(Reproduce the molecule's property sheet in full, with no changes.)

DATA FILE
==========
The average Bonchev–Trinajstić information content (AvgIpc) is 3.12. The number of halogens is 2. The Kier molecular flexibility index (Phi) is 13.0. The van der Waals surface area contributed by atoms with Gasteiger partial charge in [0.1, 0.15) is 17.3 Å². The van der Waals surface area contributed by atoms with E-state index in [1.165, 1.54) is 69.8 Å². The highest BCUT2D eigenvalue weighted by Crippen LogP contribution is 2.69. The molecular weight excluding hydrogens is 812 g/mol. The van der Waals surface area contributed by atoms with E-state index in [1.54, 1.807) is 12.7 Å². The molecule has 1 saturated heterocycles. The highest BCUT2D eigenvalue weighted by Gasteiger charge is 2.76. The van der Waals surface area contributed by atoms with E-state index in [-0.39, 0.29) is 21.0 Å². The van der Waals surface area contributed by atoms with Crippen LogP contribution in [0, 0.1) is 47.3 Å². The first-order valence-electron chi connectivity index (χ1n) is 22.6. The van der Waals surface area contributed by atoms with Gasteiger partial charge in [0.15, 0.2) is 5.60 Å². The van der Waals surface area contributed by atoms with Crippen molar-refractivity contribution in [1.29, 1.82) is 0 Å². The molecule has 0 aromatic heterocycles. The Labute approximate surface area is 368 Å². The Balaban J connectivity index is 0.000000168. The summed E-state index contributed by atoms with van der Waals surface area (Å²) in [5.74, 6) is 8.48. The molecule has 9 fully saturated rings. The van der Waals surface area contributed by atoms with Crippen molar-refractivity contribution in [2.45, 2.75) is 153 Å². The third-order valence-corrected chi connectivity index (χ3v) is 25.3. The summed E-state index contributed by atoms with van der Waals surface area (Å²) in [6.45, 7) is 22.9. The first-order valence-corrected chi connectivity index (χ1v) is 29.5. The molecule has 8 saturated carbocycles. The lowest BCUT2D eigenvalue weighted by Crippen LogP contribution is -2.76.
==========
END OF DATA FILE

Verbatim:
The average Bonchev–Trinajstić information content (AvgIpc) is 3.12. The number of halogens is 2. The Kier molecular flexibility index (Phi) is 13.0. The van der Waals surface area contributed by atoms with Gasteiger partial charge in [0.1, 0.15) is 17.3 Å². The van der Waals surface area contributed by atoms with E-state index in [1.165, 1.54) is 69.8 Å². The highest BCUT2D eigenvalue weighted by Crippen LogP contribution is 2.69. The molecular weight excluding hydrogens is 812 g/mol. The van der Waals surface area contributed by atoms with E-state index in [1.54, 1.807) is 12.7 Å². The molecule has 1 saturated heterocycles. The highest BCUT2D eigenvalue weighted by Gasteiger charge is 2.76. The van der Waals surface area contributed by atoms with E-state index in [-0.39, 0.29) is 21.0 Å². The van der Waals surface area contributed by atoms with Crippen LogP contribution in [0, 0.1) is 47.3 Å². The first-order valence-electron chi connectivity index (χ1n) is 22.6. The van der Waals surface area contributed by atoms with Gasteiger partial charge in [0.15, 0.2) is 5.60 Å². The van der Waals surface area contributed by atoms with Crippen molar-refractivity contribution in [1.29, 1.82) is 0 Å². The molecule has 0 aromatic heterocycles. The Labute approximate surface area is 368 Å². The Balaban J connectivity index is 0.000000168. The summed E-state index contributed by atoms with van der Waals surface area (Å²) in [5.74, 6) is 8.48. The molecule has 9 fully saturated rings. The van der Waals surface area contributed by atoms with Crippen molar-refractivity contribution in [2.45, 2.75) is 153 Å². The third-order valence-corrected chi connectivity index (χ3v) is 25.3. The summed E-state index contributed by atoms with van der Waals surface area (Å²) in [6.45, 7) is 22.9. The first-order valence-corrected chi connectivity index (χ1v) is 29.5. The molecule has 8 saturated carbocycles. The lowest BCUT2D eigenvalue weighted by Crippen LogP contribution is -2.76.